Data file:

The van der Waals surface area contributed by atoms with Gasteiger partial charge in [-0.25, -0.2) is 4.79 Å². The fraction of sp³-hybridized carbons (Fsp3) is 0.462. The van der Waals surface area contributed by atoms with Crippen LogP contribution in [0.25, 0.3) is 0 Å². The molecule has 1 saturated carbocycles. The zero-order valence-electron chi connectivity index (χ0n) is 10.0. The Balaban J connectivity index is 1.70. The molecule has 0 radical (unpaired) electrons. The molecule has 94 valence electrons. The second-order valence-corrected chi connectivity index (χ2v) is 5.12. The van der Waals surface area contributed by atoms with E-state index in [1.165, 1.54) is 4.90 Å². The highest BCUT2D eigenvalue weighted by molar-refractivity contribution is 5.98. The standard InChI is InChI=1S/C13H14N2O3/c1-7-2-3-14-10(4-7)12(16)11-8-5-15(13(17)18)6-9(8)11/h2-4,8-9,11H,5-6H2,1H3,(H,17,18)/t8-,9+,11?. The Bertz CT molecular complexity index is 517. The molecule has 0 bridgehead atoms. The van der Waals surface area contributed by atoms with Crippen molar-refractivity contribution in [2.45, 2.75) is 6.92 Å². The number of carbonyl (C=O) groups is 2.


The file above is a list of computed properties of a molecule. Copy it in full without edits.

The van der Waals surface area contributed by atoms with Gasteiger partial charge in [-0.25, -0.2) is 4.79 Å². The fraction of sp³-hybridized carbons (Fsp3) is 0.462. The van der Waals surface area contributed by atoms with Crippen LogP contribution in [0.25, 0.3) is 0 Å². The molecule has 1 saturated carbocycles. The zero-order valence-electron chi connectivity index (χ0n) is 10.0. The Balaban J connectivity index is 1.70. The molecule has 0 radical (unpaired) electrons. The molecule has 94 valence electrons. The second-order valence-corrected chi connectivity index (χ2v) is 5.12. The van der Waals surface area contributed by atoms with E-state index in [1.165, 1.54) is 4.90 Å². The highest BCUT2D eigenvalue weighted by molar-refractivity contribution is 5.98. The standard InChI is InChI=1S/C13H14N2O3/c1-7-2-3-14-10(4-7)12(16)11-8-5-15(13(17)18)6-9(8)11/h2-4,8-9,11H,5-6H2,1H3,(H,17,18)/t8-,9+,11?. The Bertz CT molecular complexity index is 517. The molecule has 0 bridgehead atoms. The van der Waals surface area contributed by atoms with Crippen molar-refractivity contribution in [2.45, 2.75) is 6.92 Å². The number of carbonyl (C=O) groups is 2.